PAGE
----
Judgments, through an “Abstract of Judgment,” are attached as a lien to any non-exempt assets of the debtor in the county. Under Texas law, judgment liens, including credit card judgment liens do not attach to a homesteads (your home-sweet-home). So, while the judgment is filed in the county, it does not attach to a homestead.
Unfortunately, if you want to sell or refinance your home, the title company will require you to get title insurance. The problem is: the only way you can get title insurance is if you get a release of the all liens against your home that’s causing a “cloud” of title to your property. As mentioned in the previous paragraph: a credit card judgment does not attach to a homestead. It’s just that the title company will not issue title insurance while the lien is out there hanging like a dark cloud over your home. That’s a business decision the title insurance company makes, not a legal decision. The lien is a risk they don’t want to take because they cannot be sure that the property has been your homestead the entire time the judgment has been outstanding.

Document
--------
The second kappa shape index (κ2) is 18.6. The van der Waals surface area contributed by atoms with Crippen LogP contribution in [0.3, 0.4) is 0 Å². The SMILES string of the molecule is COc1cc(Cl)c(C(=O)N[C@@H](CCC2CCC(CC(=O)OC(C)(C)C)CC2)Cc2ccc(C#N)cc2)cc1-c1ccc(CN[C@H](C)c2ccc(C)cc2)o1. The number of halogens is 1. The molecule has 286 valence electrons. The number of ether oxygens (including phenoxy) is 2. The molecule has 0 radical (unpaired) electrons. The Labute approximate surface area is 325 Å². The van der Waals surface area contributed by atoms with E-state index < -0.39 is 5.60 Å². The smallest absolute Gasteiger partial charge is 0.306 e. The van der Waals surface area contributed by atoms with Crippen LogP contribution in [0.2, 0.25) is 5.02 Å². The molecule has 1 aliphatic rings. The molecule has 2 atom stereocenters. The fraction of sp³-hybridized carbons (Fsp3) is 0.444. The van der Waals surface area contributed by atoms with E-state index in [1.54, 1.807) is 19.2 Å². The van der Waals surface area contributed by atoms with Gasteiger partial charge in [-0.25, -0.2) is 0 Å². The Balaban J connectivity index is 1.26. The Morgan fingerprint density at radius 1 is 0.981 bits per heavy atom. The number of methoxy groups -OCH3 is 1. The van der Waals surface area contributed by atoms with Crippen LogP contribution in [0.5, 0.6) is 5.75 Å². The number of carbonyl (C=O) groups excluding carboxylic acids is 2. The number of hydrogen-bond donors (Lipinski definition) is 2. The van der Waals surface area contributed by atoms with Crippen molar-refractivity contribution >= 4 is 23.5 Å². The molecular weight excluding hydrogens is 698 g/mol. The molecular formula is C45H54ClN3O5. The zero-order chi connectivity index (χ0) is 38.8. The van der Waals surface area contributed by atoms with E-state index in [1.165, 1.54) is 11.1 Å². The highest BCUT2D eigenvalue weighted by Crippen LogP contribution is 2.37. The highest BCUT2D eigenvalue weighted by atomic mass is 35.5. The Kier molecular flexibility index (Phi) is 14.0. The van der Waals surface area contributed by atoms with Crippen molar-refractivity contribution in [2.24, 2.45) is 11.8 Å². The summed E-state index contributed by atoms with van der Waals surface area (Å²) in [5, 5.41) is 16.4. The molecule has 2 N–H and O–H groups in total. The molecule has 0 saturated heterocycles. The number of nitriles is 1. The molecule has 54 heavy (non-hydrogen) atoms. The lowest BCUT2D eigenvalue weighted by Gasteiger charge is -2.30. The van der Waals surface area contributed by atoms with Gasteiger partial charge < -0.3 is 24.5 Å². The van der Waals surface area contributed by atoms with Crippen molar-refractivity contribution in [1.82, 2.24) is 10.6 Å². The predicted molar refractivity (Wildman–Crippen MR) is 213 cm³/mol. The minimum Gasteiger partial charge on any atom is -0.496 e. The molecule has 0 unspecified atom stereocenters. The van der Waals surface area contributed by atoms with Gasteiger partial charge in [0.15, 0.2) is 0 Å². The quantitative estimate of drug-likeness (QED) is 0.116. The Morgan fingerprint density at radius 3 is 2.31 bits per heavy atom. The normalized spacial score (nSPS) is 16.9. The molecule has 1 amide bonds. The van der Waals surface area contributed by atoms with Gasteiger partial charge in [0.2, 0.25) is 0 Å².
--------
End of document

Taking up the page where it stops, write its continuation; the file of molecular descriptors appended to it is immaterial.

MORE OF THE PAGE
To remedy this problem, you need to first request the judgment creditor’s attorney to sign and issue a partial release of lien. If he doesn’t do that, you can execute an affidavit for a partial release of lien yourself. You can record an affidavit in the property records to show that the property is your homestead. The title company is then supposed to be able to rely on that affidavit to issue a title policy.
Sometimes people are in a bigger hurry to close on a transaction. In that case, the title company may offer to simply hold a judgment payoff in escrow until the lien release is received. You do that “under protest.” Afterwards, you might as well file a lawsuit against the judgment creditor for debt collection harassment.
Again, the judgment lien does not attach to a homestead. You know this because as long as you are not trying to sell or refinance the your home, the judgment creditor cannot foreclose on it.